When I asked Dr. Mannon about the new Common Core curriculum, and the potentials for data mining associated with it, Dr. Mannon asserted twice that he did not know what I was talking about.
As an aside, I contend that any individual who differs on the basis or the implementation of Common Core should speak with their school board and their leaders on the matter.
I asked Dr. Mannon about Riviera Elementary parents in South Torrance, who wanted to turn their children's school into a dependent charter.
Mannon identified the frustration which the parents in that region felt because of the budget cuts which their kids were enduring in those classrooms. Still, according to the superintendent, only a minority of parents sought to transform Riviera into a charter. From other sources, I learned that most of the teachers were on board for the transfer, but the parents who initiated the proposal failed to plan for long-time considerations, like the pensions and benefits of the Riviera teachers. Would they be allowed to form a union, for example?
Regarding school choice, Dr. Mannon pointed out that Torrance Unified issues many permits to students in other districts. Torrance Unified would not suffer should the entire state enact school choice. As for vouchers, Mannon opposes the initiative (as do some of the school board members), nd the superintendent later pointed out that the majority of California voters also oppose the measure.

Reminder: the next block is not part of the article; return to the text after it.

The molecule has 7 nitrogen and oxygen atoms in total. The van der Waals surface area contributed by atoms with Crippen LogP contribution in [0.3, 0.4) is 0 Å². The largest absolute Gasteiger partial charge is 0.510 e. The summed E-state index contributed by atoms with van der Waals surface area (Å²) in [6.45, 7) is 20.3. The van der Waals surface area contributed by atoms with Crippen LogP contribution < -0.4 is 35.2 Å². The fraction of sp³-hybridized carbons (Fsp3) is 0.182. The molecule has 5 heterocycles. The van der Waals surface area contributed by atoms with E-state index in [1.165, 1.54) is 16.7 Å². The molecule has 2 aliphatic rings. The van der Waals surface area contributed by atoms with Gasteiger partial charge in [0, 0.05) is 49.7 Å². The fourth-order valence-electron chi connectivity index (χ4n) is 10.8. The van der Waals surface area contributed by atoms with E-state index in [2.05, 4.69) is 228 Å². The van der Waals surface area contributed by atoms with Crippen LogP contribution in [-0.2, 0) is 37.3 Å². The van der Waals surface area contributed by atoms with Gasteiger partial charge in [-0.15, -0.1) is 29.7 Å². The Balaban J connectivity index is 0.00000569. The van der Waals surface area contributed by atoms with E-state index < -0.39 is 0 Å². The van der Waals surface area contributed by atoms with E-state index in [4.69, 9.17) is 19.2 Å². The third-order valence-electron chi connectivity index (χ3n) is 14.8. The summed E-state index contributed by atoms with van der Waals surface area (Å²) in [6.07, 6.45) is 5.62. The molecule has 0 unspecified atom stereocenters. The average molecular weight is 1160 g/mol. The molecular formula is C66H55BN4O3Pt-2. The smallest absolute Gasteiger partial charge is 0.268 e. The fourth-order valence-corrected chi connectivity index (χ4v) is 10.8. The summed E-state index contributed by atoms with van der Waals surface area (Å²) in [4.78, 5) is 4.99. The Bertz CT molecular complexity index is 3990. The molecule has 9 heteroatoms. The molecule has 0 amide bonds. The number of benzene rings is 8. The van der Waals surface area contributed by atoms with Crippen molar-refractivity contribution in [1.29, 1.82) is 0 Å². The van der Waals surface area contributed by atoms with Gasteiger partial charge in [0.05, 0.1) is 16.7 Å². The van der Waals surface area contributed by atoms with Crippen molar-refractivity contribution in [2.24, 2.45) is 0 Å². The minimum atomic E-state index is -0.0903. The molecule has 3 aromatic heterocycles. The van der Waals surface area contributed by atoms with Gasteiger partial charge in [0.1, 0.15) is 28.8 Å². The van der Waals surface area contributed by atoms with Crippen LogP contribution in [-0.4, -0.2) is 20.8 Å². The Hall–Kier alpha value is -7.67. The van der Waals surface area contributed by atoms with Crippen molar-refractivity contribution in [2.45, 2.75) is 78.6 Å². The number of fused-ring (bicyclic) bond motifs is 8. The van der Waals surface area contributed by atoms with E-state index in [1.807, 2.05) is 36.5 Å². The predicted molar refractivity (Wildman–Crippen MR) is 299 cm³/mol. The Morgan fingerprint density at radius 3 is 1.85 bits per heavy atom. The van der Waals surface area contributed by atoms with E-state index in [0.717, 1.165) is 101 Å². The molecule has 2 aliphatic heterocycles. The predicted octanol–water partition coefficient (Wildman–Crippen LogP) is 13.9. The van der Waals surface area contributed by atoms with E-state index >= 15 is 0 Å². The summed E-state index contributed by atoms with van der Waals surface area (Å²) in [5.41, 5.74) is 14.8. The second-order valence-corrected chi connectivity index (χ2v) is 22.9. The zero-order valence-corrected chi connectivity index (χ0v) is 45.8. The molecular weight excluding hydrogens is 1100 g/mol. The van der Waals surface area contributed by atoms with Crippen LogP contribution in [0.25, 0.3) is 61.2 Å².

I asked Dr. Mannon about AB 1266, the legislation which would permit students of a decided geneder to choose the public school bathroom which they could use. In the past, transgendered students would use the nurse's office or a staff bathroom. To avoid lawsuits and other liability issues, schools would prohibit transgenders students from entering any public bathroom on campus used by the students. I also asked the superintendent's opinion about the state legislature's move to limit the number of suspensions which teachers could use.
Mannon's response to the latter question was telling. "Most legislation from Sacramento responds to problems in Los Angeles Unified."
Los Angeles Unified is too big to run, in my opinion, and our children's future should be too big to fail.
Leaving the interview, I had some concerns which remained unanswered. Dr. Mannon's responses about Common Core, for example, suggested that he and his staff had not learned enough about the program. He did acknowledge that the ongoing budget issues and funding questions had taken a great deal of time away from his staff and the school board to focus on other education matters.
Like me, many school officials have more questions than answers about the status of public education in the South Bay. While Mannon spoke highly of Assemblyman Muratsuchi and State Senator Ted Lieu's efforts, the fact remains that suburban schools with high test scores and reduced populations of English Language Learners and students living below the poverty level will receive fewer funds than other, more troubled school districts.
More parents, more students, should not only be aware of the financial problems still looming over their schools, but should start holding their leaders, their representatives, and their local schools accountable for their choices, their priorities, and their outreach to the community.